The comets jets seem to be powered by CO2, unlike any comet observed so far
The water signature goes up and down a little (tentatively, they aren't 100% sure on that data yet), suggesting some H2O involvement but by and large this comet is driven by dry ice. The comet is giving off water vaour but at a steady rate that does not go up and down with the amounts of dust given off (the CO2 emissions do) suggesting its not the main thing powereing the jets.
The dry ice activity seems to be mainly coming from one end of the comet (the one with all the clustered jets in the images released so far).
Image above: One of the close by mages of Hartley 2. The most active, apparently CO2 driven, vents are clearly visible at the far right end. The 'dusty' smooth patch in the middle resembles the asteroid Itokawa visited by Hayabusa. The 'boulders'almost certainly aren't rock, and may be related to the jet activity! Image courtesy of JPL/NASA/UMD, via some processing by Hungryforinfo over on unmannedspaceflight.com.
The 'boulders' littering the ends of the comet definately aren't rocks, they're probably not even very solid, and they don't yet know what they are or how they got there.
This comet definately has jets coming out of its night side, so there is some mechanism driving them even out of the suns heat. This has been hinted at in previous comet encounters, but this is the first solid confirmation.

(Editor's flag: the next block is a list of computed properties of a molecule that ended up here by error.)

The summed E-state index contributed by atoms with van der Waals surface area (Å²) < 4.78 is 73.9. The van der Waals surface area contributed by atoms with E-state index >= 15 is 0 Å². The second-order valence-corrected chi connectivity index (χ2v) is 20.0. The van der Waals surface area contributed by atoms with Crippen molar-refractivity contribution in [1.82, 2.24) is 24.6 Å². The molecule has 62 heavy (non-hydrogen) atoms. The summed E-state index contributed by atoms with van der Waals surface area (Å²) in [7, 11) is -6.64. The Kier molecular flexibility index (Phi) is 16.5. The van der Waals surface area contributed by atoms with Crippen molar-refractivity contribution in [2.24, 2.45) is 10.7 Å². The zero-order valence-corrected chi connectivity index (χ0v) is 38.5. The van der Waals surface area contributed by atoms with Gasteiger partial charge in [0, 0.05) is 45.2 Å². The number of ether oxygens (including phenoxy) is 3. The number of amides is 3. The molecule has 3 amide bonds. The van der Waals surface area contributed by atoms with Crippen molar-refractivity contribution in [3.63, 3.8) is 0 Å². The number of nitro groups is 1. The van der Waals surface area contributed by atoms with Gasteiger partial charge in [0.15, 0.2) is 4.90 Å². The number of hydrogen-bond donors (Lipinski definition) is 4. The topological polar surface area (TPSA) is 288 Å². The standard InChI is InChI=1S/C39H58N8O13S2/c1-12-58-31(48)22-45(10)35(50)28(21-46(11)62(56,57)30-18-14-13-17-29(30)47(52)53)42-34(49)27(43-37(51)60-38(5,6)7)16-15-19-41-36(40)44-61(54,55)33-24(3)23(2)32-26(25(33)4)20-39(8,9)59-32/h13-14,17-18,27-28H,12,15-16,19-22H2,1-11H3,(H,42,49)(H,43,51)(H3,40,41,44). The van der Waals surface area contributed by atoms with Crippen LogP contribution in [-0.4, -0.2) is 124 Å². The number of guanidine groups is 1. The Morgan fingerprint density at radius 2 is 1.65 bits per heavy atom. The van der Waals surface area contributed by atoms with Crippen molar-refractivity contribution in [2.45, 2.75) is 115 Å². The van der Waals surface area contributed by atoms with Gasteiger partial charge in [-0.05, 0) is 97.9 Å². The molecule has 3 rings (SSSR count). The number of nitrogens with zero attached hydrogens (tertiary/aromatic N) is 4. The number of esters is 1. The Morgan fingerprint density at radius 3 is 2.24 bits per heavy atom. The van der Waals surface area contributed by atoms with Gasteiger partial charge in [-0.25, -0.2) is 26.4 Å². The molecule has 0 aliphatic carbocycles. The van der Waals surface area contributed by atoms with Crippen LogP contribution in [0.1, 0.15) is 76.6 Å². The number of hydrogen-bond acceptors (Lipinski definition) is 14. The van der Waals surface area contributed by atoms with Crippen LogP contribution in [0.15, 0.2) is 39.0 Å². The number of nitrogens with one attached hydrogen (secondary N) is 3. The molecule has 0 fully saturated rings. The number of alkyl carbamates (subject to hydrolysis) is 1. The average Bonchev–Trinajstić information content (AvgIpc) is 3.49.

Image above: Enhanced image showing jets coming out of the comets night side.Image courtesy of JPL/NASA/UMD.
The IR spectral data has not yet been analysed, so they can't say much beyond the overabundance of CO2 in the jets about Hartley 2's composition.
The smooth mid section is likely caused by fairly fine dust particles filling a topographic low, resembling (it is thought) the asteroid Itokawa. If the jets were oriented so that the comets spin were to increase it would likely snap at the neck around the one revolution every 3 to 4 hours mark.
Image above: Asteroid Itokawa, courtesy of JAXA.
The comets rotation is not well understood, although it probably spins about its shortest axis.
Deep Impact travelled to Hartley 2 specifically to study a comet smaller than any that had been looked at before. Comets are of interest because they supplied the raw materials for the cores of giant planets, and may well have been involved in bringing water and organic matter to Earth (I know that, and I've menioned it here before, but it bears repeating).
Once again comet exploration throws science a basketfull of challenging surprises! I can't wait to hear some more detailed analysis, and especially the infra red spectral data on precisely what the comet is giving out. I'll leave it there for now, but I will endeavour to do a better presented and more detailed follow up post within the next week or so.
Today I have seen things no human being has seen before - so I'll tag today a good one, and go to bed smiling.